Retail News Breaks Archives
Rite Aid to test grocery format with Save-A-Lot
September 7th, 2010
GREENVILLE, S.C. – Rite Aid Corp. plans to add a limited-assortment grocery concept to its stores in Greenville, S.C., under a co-branding arrangement with Supervalu Inc.'s Save-A-Lot supermarket chain.
The drug store chain said Tuesday that under the licensing pact, its 10 stores in Greenville will be called Save-A-Lot Food Stores/Rite Aid Pharmacy and continue to be owned and operated by Rite Aid.
Plans call for the 10 stores to stay open during the conversion, which is expected to be completed in October. The remodeling process has been designed to make sure the pharmacies remain accessible, according to Rite Aid.
"We believe this new co-branded concept meets the needs of today's consumers, who continue to search for value, quality and convenience, and we're excited about the chance to offer our customers high quality grocery products including fresh meats and farm-fresh produce at great prices," Rite Aid chief operating officer Ken Martindale said in a statement.
"We chose to add Save-A-Lot because of its strong sales record, wide selection of attractively priced exclusive brands and its solid reputation for discount grocery," Martindale explained. "Plus, it's a model that's efficient for Rite Aid associates to operate."
Rite Aid noted that the 10-store test is part of its segmentation strategy. Since early 2009, the retailer has been moving from operating all of its stores the same way to identifying unique opportunities among groups of similar stores.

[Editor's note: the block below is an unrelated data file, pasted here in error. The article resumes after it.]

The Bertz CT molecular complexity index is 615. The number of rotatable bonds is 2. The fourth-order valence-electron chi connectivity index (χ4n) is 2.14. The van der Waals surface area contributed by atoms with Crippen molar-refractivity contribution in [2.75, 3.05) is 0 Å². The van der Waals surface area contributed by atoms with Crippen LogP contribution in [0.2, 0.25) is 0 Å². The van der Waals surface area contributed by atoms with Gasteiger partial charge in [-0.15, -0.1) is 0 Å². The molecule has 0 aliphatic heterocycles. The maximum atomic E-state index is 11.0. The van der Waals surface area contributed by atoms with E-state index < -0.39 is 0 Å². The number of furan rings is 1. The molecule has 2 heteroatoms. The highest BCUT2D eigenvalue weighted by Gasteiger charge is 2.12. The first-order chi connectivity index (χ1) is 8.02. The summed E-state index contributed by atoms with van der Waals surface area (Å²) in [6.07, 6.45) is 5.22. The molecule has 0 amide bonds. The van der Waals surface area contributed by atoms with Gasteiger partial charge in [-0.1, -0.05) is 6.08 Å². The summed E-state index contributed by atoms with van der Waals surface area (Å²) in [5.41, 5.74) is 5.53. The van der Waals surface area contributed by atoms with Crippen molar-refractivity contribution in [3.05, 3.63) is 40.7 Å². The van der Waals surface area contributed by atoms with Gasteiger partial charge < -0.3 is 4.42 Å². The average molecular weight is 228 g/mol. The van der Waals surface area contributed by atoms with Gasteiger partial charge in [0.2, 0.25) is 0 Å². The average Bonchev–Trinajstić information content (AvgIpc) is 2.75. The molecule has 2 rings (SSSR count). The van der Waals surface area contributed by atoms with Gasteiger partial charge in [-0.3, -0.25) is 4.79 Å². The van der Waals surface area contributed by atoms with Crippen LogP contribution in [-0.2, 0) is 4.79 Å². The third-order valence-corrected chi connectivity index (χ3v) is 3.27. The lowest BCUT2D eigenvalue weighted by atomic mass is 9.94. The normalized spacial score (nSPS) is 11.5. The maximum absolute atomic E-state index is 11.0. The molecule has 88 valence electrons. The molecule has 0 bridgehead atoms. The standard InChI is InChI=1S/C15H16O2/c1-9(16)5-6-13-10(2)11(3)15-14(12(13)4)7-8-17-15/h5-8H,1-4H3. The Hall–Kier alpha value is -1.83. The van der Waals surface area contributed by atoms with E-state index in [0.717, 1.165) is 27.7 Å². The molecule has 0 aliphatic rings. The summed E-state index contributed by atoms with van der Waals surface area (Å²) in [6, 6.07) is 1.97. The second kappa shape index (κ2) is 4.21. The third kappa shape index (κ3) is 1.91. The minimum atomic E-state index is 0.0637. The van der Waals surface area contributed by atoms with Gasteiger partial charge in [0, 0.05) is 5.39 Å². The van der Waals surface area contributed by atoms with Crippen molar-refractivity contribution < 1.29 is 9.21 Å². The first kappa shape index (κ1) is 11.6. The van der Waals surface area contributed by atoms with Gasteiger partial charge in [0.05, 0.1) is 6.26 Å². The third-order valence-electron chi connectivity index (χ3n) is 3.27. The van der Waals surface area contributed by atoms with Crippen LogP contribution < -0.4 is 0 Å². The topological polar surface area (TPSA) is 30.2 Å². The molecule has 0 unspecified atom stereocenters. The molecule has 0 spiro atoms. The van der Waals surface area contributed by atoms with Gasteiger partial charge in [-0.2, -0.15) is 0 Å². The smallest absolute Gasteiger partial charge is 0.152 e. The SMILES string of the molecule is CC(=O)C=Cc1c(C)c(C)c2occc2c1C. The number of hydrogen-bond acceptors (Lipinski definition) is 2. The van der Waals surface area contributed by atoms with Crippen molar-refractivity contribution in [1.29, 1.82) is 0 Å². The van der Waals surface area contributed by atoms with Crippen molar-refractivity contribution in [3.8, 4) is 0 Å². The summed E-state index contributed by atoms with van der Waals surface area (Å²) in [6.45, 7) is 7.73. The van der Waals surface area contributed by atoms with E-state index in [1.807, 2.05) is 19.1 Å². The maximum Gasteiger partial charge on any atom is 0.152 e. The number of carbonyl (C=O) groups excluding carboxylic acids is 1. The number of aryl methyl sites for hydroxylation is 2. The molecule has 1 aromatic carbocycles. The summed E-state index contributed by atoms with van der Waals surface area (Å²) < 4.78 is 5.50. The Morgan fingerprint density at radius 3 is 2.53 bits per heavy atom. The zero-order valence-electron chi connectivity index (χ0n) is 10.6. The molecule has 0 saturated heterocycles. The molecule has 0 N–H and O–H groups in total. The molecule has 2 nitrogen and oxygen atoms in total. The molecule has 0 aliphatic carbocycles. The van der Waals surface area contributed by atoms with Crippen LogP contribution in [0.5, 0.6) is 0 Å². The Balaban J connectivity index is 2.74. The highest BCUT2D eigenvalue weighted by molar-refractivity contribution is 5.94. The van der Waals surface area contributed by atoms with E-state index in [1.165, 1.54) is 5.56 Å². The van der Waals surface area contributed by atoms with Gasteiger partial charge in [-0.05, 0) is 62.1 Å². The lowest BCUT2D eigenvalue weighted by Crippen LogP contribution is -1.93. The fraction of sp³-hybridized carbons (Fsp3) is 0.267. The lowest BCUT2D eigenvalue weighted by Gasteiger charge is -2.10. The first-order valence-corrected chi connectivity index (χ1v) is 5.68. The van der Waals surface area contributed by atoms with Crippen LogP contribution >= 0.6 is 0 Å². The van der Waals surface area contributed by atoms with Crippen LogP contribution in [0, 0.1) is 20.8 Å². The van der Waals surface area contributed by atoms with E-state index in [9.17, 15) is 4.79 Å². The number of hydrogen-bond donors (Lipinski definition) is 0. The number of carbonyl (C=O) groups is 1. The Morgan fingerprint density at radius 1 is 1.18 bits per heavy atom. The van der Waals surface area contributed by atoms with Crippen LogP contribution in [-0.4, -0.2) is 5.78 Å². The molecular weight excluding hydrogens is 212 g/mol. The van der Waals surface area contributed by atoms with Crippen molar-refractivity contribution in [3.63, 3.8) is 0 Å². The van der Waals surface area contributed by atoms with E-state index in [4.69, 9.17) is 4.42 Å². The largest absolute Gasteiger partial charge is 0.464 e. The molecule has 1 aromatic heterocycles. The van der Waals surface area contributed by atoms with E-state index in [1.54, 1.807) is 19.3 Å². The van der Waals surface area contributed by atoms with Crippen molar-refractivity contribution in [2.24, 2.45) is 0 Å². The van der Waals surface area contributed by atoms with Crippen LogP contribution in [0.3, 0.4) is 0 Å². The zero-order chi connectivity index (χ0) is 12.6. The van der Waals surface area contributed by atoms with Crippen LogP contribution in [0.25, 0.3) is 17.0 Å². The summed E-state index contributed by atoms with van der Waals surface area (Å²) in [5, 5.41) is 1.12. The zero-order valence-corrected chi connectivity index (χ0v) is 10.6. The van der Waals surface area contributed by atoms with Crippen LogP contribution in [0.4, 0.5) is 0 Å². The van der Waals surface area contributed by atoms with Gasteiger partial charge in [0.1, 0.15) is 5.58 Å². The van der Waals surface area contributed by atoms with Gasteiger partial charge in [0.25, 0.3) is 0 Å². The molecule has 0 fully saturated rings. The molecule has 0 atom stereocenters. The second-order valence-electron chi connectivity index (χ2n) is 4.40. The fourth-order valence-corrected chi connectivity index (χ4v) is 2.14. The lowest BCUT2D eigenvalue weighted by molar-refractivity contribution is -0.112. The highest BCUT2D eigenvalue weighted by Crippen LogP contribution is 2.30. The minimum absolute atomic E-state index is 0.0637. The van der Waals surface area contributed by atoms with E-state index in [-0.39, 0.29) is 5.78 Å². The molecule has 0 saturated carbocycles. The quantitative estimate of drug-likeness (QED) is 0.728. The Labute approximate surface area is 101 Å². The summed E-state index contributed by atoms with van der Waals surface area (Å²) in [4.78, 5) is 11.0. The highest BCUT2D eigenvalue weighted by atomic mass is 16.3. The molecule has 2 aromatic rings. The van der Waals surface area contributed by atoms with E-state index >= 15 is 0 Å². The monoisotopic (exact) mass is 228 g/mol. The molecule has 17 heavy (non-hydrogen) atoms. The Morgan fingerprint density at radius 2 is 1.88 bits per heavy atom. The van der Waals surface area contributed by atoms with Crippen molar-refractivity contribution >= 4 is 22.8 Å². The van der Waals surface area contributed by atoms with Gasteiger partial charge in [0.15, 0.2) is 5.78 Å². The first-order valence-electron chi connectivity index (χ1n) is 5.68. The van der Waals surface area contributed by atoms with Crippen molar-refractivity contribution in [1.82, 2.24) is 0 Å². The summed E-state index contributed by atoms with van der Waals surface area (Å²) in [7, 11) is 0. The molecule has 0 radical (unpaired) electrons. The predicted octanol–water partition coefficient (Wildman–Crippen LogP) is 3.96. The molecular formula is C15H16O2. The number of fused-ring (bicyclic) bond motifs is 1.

"This is one of those unique opportunities, and we're excited about the test," Martindale commented.
Bill Shaner, president and chief executive officer of Save-A-Lot, stated, "This new format, featuring aspects of both traditional Rite Aid pharmacies and Save-A-Lot food stores, will provide added convenience and value to consumers in the Greenville, S.C., area. This relationship is an opportunity for Save-A-Lot and Rite Aid to test a co-branding strategy and the integration of Rite Aid pharmacies into our traditional Save-A-Lot grocery store model."
Rite Aid's move comes as its chief rivals, Walgreen Co. and CVS Caremark Corp., have ramped up their grocery offerings.
In August, CVS unveiled an urban store format that features a revamped floor plan and much more space devoted to groceries and consumables. Meanwhile, Walgreens last month rolled out an expanded food selection at 10 stores in Chicago communities identified as "food deserts" and introduced DR Delish premium private label snacks and beverages in stores nationwide. Walgreens picked up the brand through its acquisition of metropolitan New York drug chain Duane Reade.